As part of the launch of our Spring/Summer 2018 issue, Let Us Gather: Diversity and the Arts, we sat down with contributors to talk about their work in the issue and more. The following interview is part of this series. Please visit our website to see the complete list of contributors to Let Us Gather, to purchase the issue, or to subscribe.
Tell us a little about your work in Let Us Gather: Diversity and the Arts. What inspired it, how you came to write it, etc.
“The Last Silent Film Dovzhenko Never Made” was inspired by my watching Earth for the first time in 2014 (thank you Amazon Prime), which prompted me to go back to a journal, circa 1989, in which I had copied an excerpt of an interview in Kino with Dovzhenko about his WWII experiences.
Do you have a favorite line, image, or scene from this work?
I’m not sure I have a fav but I really enjoyed approaching a poem as a condensed script and getting to use all the great verbs associated with camera work.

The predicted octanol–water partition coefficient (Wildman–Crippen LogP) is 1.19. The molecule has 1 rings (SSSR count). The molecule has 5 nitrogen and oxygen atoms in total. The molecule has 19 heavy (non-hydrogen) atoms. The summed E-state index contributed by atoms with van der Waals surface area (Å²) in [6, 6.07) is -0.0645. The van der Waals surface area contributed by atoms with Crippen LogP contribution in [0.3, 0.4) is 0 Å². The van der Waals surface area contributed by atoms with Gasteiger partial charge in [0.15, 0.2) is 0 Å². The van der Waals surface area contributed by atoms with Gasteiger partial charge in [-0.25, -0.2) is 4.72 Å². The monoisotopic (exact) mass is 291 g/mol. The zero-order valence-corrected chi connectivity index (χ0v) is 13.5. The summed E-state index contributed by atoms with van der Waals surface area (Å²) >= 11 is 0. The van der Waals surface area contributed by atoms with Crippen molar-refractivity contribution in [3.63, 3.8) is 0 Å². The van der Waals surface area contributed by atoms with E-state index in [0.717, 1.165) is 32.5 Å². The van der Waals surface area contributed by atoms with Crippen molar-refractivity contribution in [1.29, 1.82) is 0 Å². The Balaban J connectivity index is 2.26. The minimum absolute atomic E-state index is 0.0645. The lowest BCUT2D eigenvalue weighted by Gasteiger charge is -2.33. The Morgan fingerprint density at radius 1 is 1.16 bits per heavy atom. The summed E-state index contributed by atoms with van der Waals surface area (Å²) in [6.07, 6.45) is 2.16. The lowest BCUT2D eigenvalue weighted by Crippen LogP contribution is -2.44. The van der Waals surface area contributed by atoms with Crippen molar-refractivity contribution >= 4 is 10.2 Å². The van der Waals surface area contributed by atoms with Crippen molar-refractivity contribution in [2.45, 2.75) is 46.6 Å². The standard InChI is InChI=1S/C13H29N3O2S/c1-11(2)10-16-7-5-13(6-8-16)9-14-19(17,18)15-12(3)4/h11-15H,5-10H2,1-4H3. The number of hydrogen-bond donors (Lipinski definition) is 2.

What is your best piece of advice for aspiring writers?
Find a way that allows you to send out your work, get rejected and not get discouraged or demoralized.
Tell us something fun, strange, or interesting about yourself. It can have to do with writing—or not!
I restore vintage fountain pens and sell them on EBay to fund my poetry submissions.
What’s on the writing horizon for you/what are you working on now?
Just recently completed a chapbook, titled Visiting Hours.
James Wyshynski received his M.F.A. from the University of Alabama. He is a former editor of the Black Warrior Review. His poems have appeared in Hayden’s Ferry Review, Terminus Magazine, River Styx, Interim, The Chattahoochee Review, The Cortland Review, Northeast Corridor, Permafrost and are forthcoming in Barrow Street, and others. He currently lives and works in Marietta, Georgia.